May 1st is the biggest target date for local farmer’s to get out there summer crops, and it’s already showing us what the summer has in store for us. As with anything that’s dealing with ‘Mother’ nature you have to work with what you get. The colder, wetter spring has kept a lot of farmers out of the field to harvest and held-up prep for future crops. Finally it warmed up and the rain stopped making soil work more detrimental to soil structure. I won’t mention last year’s rain. The current warming trend is hurting transplant opportunities. Transplants aren’t keen on hot, dry weather and planting them in said conditions can harm the projected yields, so what until a day when highs aren’t too high and the lows aren’t too low. Plants and Goldie Locks have a lot in common. So as you can see… being a farmer isn’t an exact science. ‘She’ is always changing the variables. I think this is one reason why so many people are drawn to the triad farming community. It’s like playing golf. One day it’s raining and the wind is blowing hard making farm/golf life hectic. The next day the high is a 100 with chances of thunderstorms. Of course there are as many beautiful days as there are ugly. If farming were so predictable people would probably lose interest, but when you can get that seed to make a box of tomatoes or you get that little white ball all the way across that field into a little hole, you feel a sense of accomplishment. I personally have an allergy to turf grass so can’t play ball golf, only farm. I blame it on the chemicals.
With the summer fast upon us getting our crops in the ground and keeping them healthy is the juggle. Keep your transplants well hydrated and watered until they get established, especially on days where the high gets over 75. The types of crops you will be looking at planting now are as follows but not limited to: Tomatoes, Okra, Beans (lima, pole), Peppers, Melons, Summer squashes, Cucumbers, Eggplant, Corn, and Sweet potato slips. When choosing what crops to grow it can be really helpful to pay attention to whether a variety has disease resistant or if it’s an heirloom variety. Don’t be scared to go on a limb and try something new or that sounds good. Do keep in mind that heirloom varieties are more prone to disease and fruit damage, as well as having lower yields. A lot of people choose to go with tomato varieties that are blight resistant since that’s a huge problem in the southeast. Blight resistance on seed packs of tomatoes is dictated by the F1 symbol.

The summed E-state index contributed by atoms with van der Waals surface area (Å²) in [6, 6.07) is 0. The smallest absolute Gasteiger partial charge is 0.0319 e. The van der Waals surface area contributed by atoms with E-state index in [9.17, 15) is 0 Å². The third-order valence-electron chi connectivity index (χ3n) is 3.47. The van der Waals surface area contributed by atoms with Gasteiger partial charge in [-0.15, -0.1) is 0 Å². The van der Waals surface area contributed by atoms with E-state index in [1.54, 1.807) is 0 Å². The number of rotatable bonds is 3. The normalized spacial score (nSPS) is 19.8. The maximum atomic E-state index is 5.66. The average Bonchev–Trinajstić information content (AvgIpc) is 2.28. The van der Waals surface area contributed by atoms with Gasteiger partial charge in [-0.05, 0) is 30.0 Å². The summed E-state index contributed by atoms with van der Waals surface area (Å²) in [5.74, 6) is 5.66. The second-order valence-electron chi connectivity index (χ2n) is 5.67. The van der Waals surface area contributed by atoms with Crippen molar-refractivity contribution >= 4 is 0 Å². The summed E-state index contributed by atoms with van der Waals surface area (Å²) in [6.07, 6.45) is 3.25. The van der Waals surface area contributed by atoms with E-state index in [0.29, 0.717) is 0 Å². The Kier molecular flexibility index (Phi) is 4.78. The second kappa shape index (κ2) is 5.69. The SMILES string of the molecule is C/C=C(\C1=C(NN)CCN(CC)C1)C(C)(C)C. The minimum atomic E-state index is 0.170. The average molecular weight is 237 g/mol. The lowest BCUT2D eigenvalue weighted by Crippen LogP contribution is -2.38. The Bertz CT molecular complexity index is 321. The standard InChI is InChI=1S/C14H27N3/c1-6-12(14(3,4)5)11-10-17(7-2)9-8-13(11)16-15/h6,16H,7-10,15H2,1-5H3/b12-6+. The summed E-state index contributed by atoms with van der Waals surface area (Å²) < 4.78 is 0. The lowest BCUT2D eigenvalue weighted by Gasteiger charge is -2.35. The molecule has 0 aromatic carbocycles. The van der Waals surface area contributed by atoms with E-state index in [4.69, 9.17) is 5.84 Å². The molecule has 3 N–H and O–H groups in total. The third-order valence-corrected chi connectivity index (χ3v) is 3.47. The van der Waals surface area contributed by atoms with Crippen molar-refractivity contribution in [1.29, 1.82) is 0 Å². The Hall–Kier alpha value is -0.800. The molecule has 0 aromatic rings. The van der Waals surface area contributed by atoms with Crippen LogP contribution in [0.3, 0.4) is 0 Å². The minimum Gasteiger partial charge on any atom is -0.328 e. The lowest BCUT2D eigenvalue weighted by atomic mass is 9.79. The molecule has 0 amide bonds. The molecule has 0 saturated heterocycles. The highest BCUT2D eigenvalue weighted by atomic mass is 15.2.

Summer squash is a common component in most small south-east’s’ gardens. Its biggest pest is the squash-vine borer. Anyone who has ever grown squash in the south has most likely seen the results of this pest. One day you have a beautiful plant with fruit showing then you go to grab a squash off and the whole plant comes with it. The squash vine borers strike again. As annoying as these bugs are they can be prevented. The most common method for prevention is spraying Bt before the adult ever lands on the plant. Bt is a bacterium that is lethal to a worm when ingested. Another common method is using a knife to cut the stalk and manually remove the worm. I’ve had good luck with Bt but being that its water soluble it has to be reapplied often to maintain its effectiveness. Sometimes I get behind so cutting the worms out one by one is time consuming, effective, but not preventative. Last summer I decided to do an experiment. I wanted to save my squash plants but didn’t want to cut each worm out of the plants. Since the worms, probably many were already in the stem, I had to figure out how to get the bacteria where they could ingest it and I wanted to be able to do this with ease. The idea I came up with was to use a hypodermic needle like that a diabetic uses and inject the stems with Bt. I started by injecting each stem at the base and working up the stem injecting in several places. I pushed the needle completely through the stalk and while retracting it I would slow push the plunger to inject the Bt. After I injected the stalks I covered the affected areas where the worms were with dirt. I then sprayed all foliage with Bt to ensure their not getting infected. I never sprayed the plants the rest of the season and never had another worm outbreak. I thought I would share this idea with folks since it is easily done on a small scale without needing to destroy more plant than necessary and getting rid of the worm in one swoop. The pictures included are of the damage from the worm, the adult, what the eggs look like on the plant, and a plant that has been cut to remove the worms.  SquashDamageSquashAdultSquahsEggsCutSquashStem


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